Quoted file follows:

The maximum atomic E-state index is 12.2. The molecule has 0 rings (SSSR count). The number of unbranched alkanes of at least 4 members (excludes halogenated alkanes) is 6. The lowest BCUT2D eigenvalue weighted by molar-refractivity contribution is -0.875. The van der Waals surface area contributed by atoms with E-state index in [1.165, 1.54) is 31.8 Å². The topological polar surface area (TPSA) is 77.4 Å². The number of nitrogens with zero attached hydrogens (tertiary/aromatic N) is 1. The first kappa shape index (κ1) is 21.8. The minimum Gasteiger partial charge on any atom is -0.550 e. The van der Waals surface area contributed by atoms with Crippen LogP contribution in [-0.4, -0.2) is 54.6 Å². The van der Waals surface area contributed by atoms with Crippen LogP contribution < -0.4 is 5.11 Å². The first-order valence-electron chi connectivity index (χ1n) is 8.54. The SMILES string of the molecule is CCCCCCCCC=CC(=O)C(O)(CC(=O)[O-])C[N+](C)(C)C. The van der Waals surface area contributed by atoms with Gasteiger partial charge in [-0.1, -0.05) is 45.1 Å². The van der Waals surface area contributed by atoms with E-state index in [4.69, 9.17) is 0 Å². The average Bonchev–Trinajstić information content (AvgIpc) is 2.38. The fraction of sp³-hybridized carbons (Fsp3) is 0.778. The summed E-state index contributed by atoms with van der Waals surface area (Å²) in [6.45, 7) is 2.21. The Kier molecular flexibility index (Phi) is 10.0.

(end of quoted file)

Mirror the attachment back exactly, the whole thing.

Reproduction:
The maximum atomic E-state index is 12.2. The molecule has 0 rings (SSSR count). The number of unbranched alkanes of at least 4 members (excludes halogenated alkanes) is 6. The lowest BCUT2D eigenvalue weighted by molar-refractivity contribution is -0.875. The van der Waals surface area contributed by atoms with E-state index in [1.165, 1.54) is 31.8 Å². The topological polar surface area (TPSA) is 77.4 Å². The number of nitrogens with zero attached hydrogens (tertiary/aromatic N) is 1. The first kappa shape index (κ1) is 21.8. The minimum Gasteiger partial charge on any atom is -0.550 e. The van der Waals surface area contributed by atoms with Crippen LogP contribution in [-0.4, -0.2) is 54.6 Å². The van der Waals surface area contributed by atoms with Crippen LogP contribution < -0.4 is 5.11 Å². The first-order valence-electron chi connectivity index (χ1n) is 8.54. The SMILES string of the molecule is CCCCCCCCC=CC(=O)C(O)(CC(=O)[O-])C[N+](C)(C)C. The van der Waals surface area contributed by atoms with Gasteiger partial charge in [-0.1, -0.05) is 45.1 Å². The van der Waals surface area contributed by atoms with E-state index in [4.69, 9.17) is 0 Å². The average Bonchev–Trinajstić information content (AvgIpc) is 2.38. The fraction of sp³-hybridized carbons (Fsp3) is 0.778. The summed E-state index contributed by atoms with van der Waals surface area (Å²) in [6.45, 7) is 2.21. The Kier molecular flexibility index (Phi) is 10.0.